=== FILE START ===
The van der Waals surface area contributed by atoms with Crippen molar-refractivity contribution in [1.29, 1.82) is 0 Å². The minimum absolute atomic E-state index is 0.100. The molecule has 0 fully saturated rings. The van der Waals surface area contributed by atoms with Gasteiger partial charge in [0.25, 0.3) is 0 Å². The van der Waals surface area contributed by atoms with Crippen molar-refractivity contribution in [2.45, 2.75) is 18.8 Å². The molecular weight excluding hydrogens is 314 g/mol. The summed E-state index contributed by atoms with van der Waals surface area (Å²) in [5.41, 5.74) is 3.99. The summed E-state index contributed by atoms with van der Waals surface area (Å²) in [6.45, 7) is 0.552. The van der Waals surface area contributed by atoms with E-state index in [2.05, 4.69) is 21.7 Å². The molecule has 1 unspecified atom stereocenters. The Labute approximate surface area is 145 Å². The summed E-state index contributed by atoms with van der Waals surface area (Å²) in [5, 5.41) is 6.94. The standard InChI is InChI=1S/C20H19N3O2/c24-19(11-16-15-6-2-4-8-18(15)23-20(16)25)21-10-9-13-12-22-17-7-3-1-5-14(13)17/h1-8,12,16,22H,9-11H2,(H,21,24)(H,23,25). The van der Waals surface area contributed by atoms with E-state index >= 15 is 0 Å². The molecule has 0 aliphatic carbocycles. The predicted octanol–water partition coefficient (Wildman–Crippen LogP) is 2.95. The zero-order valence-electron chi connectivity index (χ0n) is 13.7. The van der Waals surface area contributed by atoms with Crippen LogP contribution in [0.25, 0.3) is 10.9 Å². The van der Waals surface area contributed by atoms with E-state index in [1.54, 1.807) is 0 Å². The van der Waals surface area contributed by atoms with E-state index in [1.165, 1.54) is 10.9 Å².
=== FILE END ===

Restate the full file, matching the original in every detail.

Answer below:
The van der Waals surface area contributed by atoms with Crippen molar-refractivity contribution in [1.29, 1.82) is 0 Å². The minimum absolute atomic E-state index is 0.100. The molecule has 0 fully saturated rings. The van der Waals surface area contributed by atoms with Gasteiger partial charge in [0.25, 0.3) is 0 Å². The van der Waals surface area contributed by atoms with Crippen molar-refractivity contribution in [2.45, 2.75) is 18.8 Å². The molecular weight excluding hydrogens is 314 g/mol. The summed E-state index contributed by atoms with van der Waals surface area (Å²) in [5.41, 5.74) is 3.99. The summed E-state index contributed by atoms with van der Waals surface area (Å²) in [6.45, 7) is 0.552. The van der Waals surface area contributed by atoms with E-state index in [2.05, 4.69) is 21.7 Å². The molecule has 1 unspecified atom stereocenters. The Labute approximate surface area is 145 Å². The summed E-state index contributed by atoms with van der Waals surface area (Å²) in [5, 5.41) is 6.94. The standard InChI is InChI=1S/C20H19N3O2/c24-19(11-16-15-6-2-4-8-18(15)23-20(16)25)21-10-9-13-12-22-17-7-3-1-5-14(13)17/h1-8,12,16,22H,9-11H2,(H,21,24)(H,23,25). The van der Waals surface area contributed by atoms with E-state index >= 15 is 0 Å². The molecule has 0 aliphatic carbocycles. The predicted octanol–water partition coefficient (Wildman–Crippen LogP) is 2.95. The zero-order valence-electron chi connectivity index (χ0n) is 13.7. The van der Waals surface area contributed by atoms with Crippen LogP contribution in [0.25, 0.3) is 10.9 Å². The van der Waals surface area contributed by atoms with E-state index in [1.54, 1.807) is 0 Å². The van der Waals surface area contributed by atoms with E-state index in [1.165, 1.54) is 10.9 Å².